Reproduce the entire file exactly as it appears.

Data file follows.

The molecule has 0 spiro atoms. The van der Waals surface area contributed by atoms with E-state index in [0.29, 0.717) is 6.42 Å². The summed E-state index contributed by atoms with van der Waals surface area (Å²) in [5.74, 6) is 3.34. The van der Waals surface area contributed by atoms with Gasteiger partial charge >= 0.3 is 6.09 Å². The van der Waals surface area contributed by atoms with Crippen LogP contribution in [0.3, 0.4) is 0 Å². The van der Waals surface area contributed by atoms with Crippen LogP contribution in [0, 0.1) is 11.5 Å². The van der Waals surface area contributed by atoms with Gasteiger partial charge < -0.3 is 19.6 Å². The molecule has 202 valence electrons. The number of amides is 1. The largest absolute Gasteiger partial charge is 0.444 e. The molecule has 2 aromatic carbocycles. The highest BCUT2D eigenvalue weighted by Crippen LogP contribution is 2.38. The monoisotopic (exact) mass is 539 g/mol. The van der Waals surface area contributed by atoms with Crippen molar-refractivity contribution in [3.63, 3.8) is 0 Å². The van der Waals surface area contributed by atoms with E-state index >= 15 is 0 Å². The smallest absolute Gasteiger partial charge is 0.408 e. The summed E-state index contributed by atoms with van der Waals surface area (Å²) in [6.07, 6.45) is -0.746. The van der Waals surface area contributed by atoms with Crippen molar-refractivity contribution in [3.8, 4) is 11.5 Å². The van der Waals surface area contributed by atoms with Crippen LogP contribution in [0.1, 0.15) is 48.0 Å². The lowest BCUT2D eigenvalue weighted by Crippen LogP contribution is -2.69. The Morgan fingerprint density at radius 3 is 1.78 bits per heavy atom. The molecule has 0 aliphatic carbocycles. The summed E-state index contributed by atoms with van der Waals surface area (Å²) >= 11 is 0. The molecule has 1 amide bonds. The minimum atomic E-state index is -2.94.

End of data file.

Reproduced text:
The molecule has 0 spiro atoms. The van der Waals surface area contributed by atoms with E-state index in [0.29, 0.717) is 6.42 Å². The summed E-state index contributed by atoms with van der Waals surface area (Å²) in [5.74, 6) is 3.34. The van der Waals surface area contributed by atoms with Gasteiger partial charge >= 0.3 is 6.09 Å². The van der Waals surface area contributed by atoms with Crippen LogP contribution in [0.3, 0.4) is 0 Å². The van der Waals surface area contributed by atoms with Crippen LogP contribution in [0, 0.1) is 11.5 Å². The van der Waals surface area contributed by atoms with Gasteiger partial charge < -0.3 is 19.6 Å². The molecule has 202 valence electrons. The number of amides is 1. The largest absolute Gasteiger partial charge is 0.444 e. The molecule has 2 aromatic carbocycles. The highest BCUT2D eigenvalue weighted by Crippen LogP contribution is 2.38. The monoisotopic (exact) mass is 539 g/mol. The van der Waals surface area contributed by atoms with Crippen molar-refractivity contribution in [3.63, 3.8) is 0 Å². The van der Waals surface area contributed by atoms with E-state index >= 15 is 0 Å². The smallest absolute Gasteiger partial charge is 0.408 e. The summed E-state index contributed by atoms with van der Waals surface area (Å²) in [6.07, 6.45) is -0.746. The van der Waals surface area contributed by atoms with Crippen molar-refractivity contribution in [3.8, 4) is 11.5 Å². The van der Waals surface area contributed by atoms with Crippen LogP contribution in [0.1, 0.15) is 48.0 Å². The lowest BCUT2D eigenvalue weighted by Crippen LogP contribution is -2.69. The Morgan fingerprint density at radius 3 is 1.78 bits per heavy atom. The molecule has 0 aliphatic carbocycles. The summed E-state index contributed by atoms with van der Waals surface area (Å²) >= 11 is 0. The molecule has 1 amide bonds. The minimum atomic E-state index is -2.94.